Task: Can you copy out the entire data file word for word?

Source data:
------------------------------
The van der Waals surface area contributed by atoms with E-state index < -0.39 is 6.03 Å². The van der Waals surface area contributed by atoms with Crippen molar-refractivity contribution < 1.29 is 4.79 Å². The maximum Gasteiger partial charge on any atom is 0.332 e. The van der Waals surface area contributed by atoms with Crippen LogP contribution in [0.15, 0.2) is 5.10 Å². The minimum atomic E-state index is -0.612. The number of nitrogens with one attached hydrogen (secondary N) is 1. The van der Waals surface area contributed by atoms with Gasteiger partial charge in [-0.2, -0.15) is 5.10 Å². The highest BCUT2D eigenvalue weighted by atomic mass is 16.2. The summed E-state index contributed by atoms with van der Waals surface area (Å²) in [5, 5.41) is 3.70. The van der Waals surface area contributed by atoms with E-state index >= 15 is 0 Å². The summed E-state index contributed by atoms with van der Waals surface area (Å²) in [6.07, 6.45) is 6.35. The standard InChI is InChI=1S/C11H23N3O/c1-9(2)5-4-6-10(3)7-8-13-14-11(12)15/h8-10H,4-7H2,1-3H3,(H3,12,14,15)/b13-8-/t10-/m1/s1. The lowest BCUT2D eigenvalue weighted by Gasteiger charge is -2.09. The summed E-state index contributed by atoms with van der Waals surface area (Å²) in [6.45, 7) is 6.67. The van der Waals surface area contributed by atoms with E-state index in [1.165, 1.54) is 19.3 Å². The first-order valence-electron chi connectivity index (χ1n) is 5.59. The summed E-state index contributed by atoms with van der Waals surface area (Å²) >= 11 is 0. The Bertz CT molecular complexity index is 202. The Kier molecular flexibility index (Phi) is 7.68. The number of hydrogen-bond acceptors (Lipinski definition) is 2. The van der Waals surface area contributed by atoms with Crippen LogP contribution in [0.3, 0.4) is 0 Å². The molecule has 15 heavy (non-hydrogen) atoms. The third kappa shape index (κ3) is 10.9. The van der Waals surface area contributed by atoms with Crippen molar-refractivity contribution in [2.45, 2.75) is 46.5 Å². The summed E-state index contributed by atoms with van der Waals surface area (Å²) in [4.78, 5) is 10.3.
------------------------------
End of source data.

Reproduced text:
The van der Waals surface area contributed by atoms with E-state index < -0.39 is 6.03 Å². The van der Waals surface area contributed by atoms with Crippen molar-refractivity contribution < 1.29 is 4.79 Å². The maximum Gasteiger partial charge on any atom is 0.332 e. The van der Waals surface area contributed by atoms with Crippen LogP contribution in [0.15, 0.2) is 5.10 Å². The minimum atomic E-state index is -0.612. The number of nitrogens with one attached hydrogen (secondary N) is 1. The van der Waals surface area contributed by atoms with Gasteiger partial charge in [-0.2, -0.15) is 5.10 Å². The highest BCUT2D eigenvalue weighted by atomic mass is 16.2. The summed E-state index contributed by atoms with van der Waals surface area (Å²) in [5, 5.41) is 3.70. The van der Waals surface area contributed by atoms with E-state index >= 15 is 0 Å². The summed E-state index contributed by atoms with van der Waals surface area (Å²) in [6.07, 6.45) is 6.35. The standard InChI is InChI=1S/C11H23N3O/c1-9(2)5-4-6-10(3)7-8-13-14-11(12)15/h8-10H,4-7H2,1-3H3,(H3,12,14,15)/b13-8-/t10-/m1/s1. The lowest BCUT2D eigenvalue weighted by Gasteiger charge is -2.09. The summed E-state index contributed by atoms with van der Waals surface area (Å²) in [6.45, 7) is 6.67. The van der Waals surface area contributed by atoms with E-state index in [1.165, 1.54) is 19.3 Å². The first-order valence-electron chi connectivity index (χ1n) is 5.59. The summed E-state index contributed by atoms with van der Waals surface area (Å²) >= 11 is 0. The Bertz CT molecular complexity index is 202. The Kier molecular flexibility index (Phi) is 7.68. The number of hydrogen-bond acceptors (Lipinski definition) is 2. The van der Waals surface area contributed by atoms with Crippen LogP contribution in [0.3, 0.4) is 0 Å². The molecule has 15 heavy (non-hydrogen) atoms. The third kappa shape index (κ3) is 10.9. The van der Waals surface area contributed by atoms with Crippen molar-refractivity contribution in [2.45, 2.75) is 46.5 Å². The summed E-state index contributed by atoms with van der Waals surface area (Å²) in [4.78, 5) is 10.3.